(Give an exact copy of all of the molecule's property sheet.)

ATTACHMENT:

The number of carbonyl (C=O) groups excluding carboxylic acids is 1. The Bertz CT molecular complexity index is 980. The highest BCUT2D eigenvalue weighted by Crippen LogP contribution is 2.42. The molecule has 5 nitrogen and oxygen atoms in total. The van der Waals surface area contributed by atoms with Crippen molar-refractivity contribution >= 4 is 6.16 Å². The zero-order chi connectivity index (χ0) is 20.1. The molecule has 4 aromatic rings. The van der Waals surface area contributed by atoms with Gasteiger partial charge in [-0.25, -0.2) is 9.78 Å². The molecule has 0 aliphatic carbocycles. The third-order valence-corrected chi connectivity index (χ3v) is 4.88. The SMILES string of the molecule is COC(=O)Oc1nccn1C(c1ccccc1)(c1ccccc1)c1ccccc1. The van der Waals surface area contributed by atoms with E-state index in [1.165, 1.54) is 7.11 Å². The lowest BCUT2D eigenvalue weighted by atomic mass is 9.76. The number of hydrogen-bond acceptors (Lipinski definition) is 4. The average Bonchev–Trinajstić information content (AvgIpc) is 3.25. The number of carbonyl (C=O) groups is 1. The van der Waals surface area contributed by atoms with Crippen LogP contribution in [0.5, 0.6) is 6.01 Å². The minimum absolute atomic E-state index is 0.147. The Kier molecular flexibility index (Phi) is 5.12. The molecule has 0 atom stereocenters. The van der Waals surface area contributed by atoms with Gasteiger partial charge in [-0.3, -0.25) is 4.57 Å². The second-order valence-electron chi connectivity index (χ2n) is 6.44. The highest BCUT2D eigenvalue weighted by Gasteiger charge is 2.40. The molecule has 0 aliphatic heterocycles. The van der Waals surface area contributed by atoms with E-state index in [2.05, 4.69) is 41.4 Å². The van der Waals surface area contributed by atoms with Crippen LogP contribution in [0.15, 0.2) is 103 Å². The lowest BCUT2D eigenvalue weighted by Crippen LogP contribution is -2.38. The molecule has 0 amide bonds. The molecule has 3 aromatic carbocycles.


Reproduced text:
The number of carbonyl (C=O) groups excluding carboxylic acids is 1. The Bertz CT molecular complexity index is 980. The highest BCUT2D eigenvalue weighted by Crippen LogP contribution is 2.42. The molecule has 5 nitrogen and oxygen atoms in total. The van der Waals surface area contributed by atoms with Crippen molar-refractivity contribution >= 4 is 6.16 Å². The zero-order chi connectivity index (χ0) is 20.1. The molecule has 4 aromatic rings. The van der Waals surface area contributed by atoms with Gasteiger partial charge in [-0.25, -0.2) is 9.78 Å². The molecule has 0 aliphatic carbocycles. The third-order valence-corrected chi connectivity index (χ3v) is 4.88. The SMILES string of the molecule is COC(=O)Oc1nccn1C(c1ccccc1)(c1ccccc1)c1ccccc1. The van der Waals surface area contributed by atoms with E-state index in [1.165, 1.54) is 7.11 Å². The lowest BCUT2D eigenvalue weighted by atomic mass is 9.76. The number of hydrogen-bond acceptors (Lipinski definition) is 4. The average Bonchev–Trinajstić information content (AvgIpc) is 3.25. The number of carbonyl (C=O) groups is 1. The van der Waals surface area contributed by atoms with Crippen LogP contribution in [0.5, 0.6) is 6.01 Å². The minimum absolute atomic E-state index is 0.147. The Kier molecular flexibility index (Phi) is 5.12. The molecule has 0 atom stereocenters. The van der Waals surface area contributed by atoms with Gasteiger partial charge in [-0.3, -0.25) is 4.57 Å². The second-order valence-electron chi connectivity index (χ2n) is 6.44. The highest BCUT2D eigenvalue weighted by Gasteiger charge is 2.40. The molecule has 0 aliphatic heterocycles. The van der Waals surface area contributed by atoms with E-state index in [2.05, 4.69) is 41.4 Å². The van der Waals surface area contributed by atoms with Crippen LogP contribution in [0.15, 0.2) is 103 Å². The lowest BCUT2D eigenvalue weighted by Crippen LogP contribution is -2.38. The molecule has 0 amide bonds. The molecule has 3 aromatic carbocycles.